For most people with OA, stiffness is worse in the mornings. It is usually also worse after periods of inactivity or rest. At these times, joints may feel:

  • achy
  • rigid
  • hard to move


Soreness and aching pain are common symptoms of OA. Muscle pain can also occur in the surrounding tissue. Usually, pain, like stiffness, is most intense after sleep or a period of inactivity.

Some people with OA feel more pain during movement of the joints and less pain when at rest. Over time, the pain may occur even when the joints are not used.

Joint tenderness, sensitivity of the joints to touch, can also occur in people with OA.

Pain and tenderness can be caused by:

  • bones rubbing against each other
  • inflammation in the joints
  • bone spurs (bony growths)
  • pinched nerves caused by swelling and displacement of joint tissue


Swelling is more common in people with RA than OA. However, people with OA also experience swelling. Swelling is the body’s reaction to irritants, such as bone on bone contact. It contributes to the stiffness and pain experienced by patients with OA.

Loss of flexibility and range of motion

According to the CDC, about 80 percent of people with OA have some problem with range of motion. About 25 percent need assistance with daily living activities. They may need help with:

  • dressing
  • bathing
  • putting on shoes
  • getting in and out of chairs
  • climbing stairs

Bone spurs

Bone spurs are small bony projections. They can occur naturally, but they may also be a response to inflammation in a joint. Bone spurs, also called osteophytes, can sometime be felt as hard little lumps around joints affected by OA. They are not painful in and of themselves. However, bone spurs can rub against nearby nerve and bone, causing additional pain.


People with OA often have to exert extra physical effort in order to carry out the basic daily tasks of living. This can cause fatigue.

Inflammation is caused by chemical mediators called cytokines. They can also cause fatigue.

Noisy joints

Many people with OA hear sounds in their joints when they move. Their joints may make noises such as:

  • creaking
  • snapping
  • crackling
  • grinding

These noises are often accompanied by discomfort or pain.

Depression and/or anxiety

People who suffer from OA are at an increased risk for anxiety and depression. Chronic pain from OA can cause a great deal of stress, as can the disability that often results from OA.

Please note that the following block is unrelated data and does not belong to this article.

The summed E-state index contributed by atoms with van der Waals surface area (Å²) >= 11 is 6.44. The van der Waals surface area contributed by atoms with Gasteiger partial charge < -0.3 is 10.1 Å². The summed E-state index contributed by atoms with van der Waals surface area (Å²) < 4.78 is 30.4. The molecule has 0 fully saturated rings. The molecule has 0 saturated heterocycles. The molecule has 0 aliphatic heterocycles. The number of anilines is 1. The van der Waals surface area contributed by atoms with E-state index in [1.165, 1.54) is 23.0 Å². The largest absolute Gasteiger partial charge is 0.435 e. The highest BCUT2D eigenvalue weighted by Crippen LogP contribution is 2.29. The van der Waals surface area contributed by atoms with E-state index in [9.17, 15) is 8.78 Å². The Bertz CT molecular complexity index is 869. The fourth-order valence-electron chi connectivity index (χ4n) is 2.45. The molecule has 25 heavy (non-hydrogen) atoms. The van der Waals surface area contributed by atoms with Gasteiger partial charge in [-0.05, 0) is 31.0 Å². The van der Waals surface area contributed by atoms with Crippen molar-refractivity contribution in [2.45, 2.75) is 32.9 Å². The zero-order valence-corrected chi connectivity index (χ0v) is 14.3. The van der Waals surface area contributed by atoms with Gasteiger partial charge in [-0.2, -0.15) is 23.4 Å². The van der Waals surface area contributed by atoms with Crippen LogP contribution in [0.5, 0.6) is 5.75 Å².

Having healthy coping mechanisms in place can reduce the risk of depression and anxiety.


Fever is not generally a symptom of OA. However, extensive inflammation can cause a low-grade fever.

7 Surprising Things That Can Make Knee Osteoarthritis Pain Worse

When you live with osteoarthritis — the most common type of arthritis — knee pain and stiffness can seem difficult to avoid. Your knees and other joints may feel swollen, especially after being active, and the symptoms can worsen over time. More than just “wear and tear” on your joints, osteoarthritis is a joint disease.

Some of the factors that can worsen knee osteoarthritis pain won’t come as a surprise. For example, if you’ve had a long career working at a job that requires you to stand for extended periods of time, bend a lot, or lift heavy objects, this can impact your cartilage, or the connective tissue in the joints between bones. When cartilage wears away, this causes swelling, pain, and trouble moving the knee joint. Athletes who sustained injuries, even long ago, can also be at risk for faster cartilage breakdown and osteoarthritis.

As osteoarthritis progresses, the knee and other bones may break down and develop what are called spurs, which are growths around the bone’s edges. Little pieces of bone or cartilage can also break off and float around in the knee joint, according to the Arthritis Foundation. In the later stage of osteoarthritis, the cartilage between the knee bones wears away completely, causing bone to rub against bone, which can lead to even more pain as well as joint damage.

An important part of managing osteoarthritis knee pain is working with your doctor. Talk to your doctor about your symptoms and when you feel knee pain most often, such as first thing in the morning, or during or after being physically active. You will also want to speak up if your pain is worsening. Although there are medications and surgery available for osteoarthritis, the best treatment for you may be different than that of someone else with the condition.

What’s more, controlling pain from osteoarthritis of the knee may be easier than you think. In fact, it could be a simple as taking an honest look at your daily habits, some of which may be triggering your joint pain. “People with osteoarthritis have a lot of control over behaviors that can help to reduce pain symptoms,” says Matt Garver, PhD, an exercise physiologist and an assistant professor in the department of nutrition and kinesiology at the University of Central Missouri in Warrensburg. Often a mix of different approaches is most helpful for osteoarthritis.

Is your lifestyle contributing to your osteoarthritis pain? Find out if these habits may be harming your knee joints.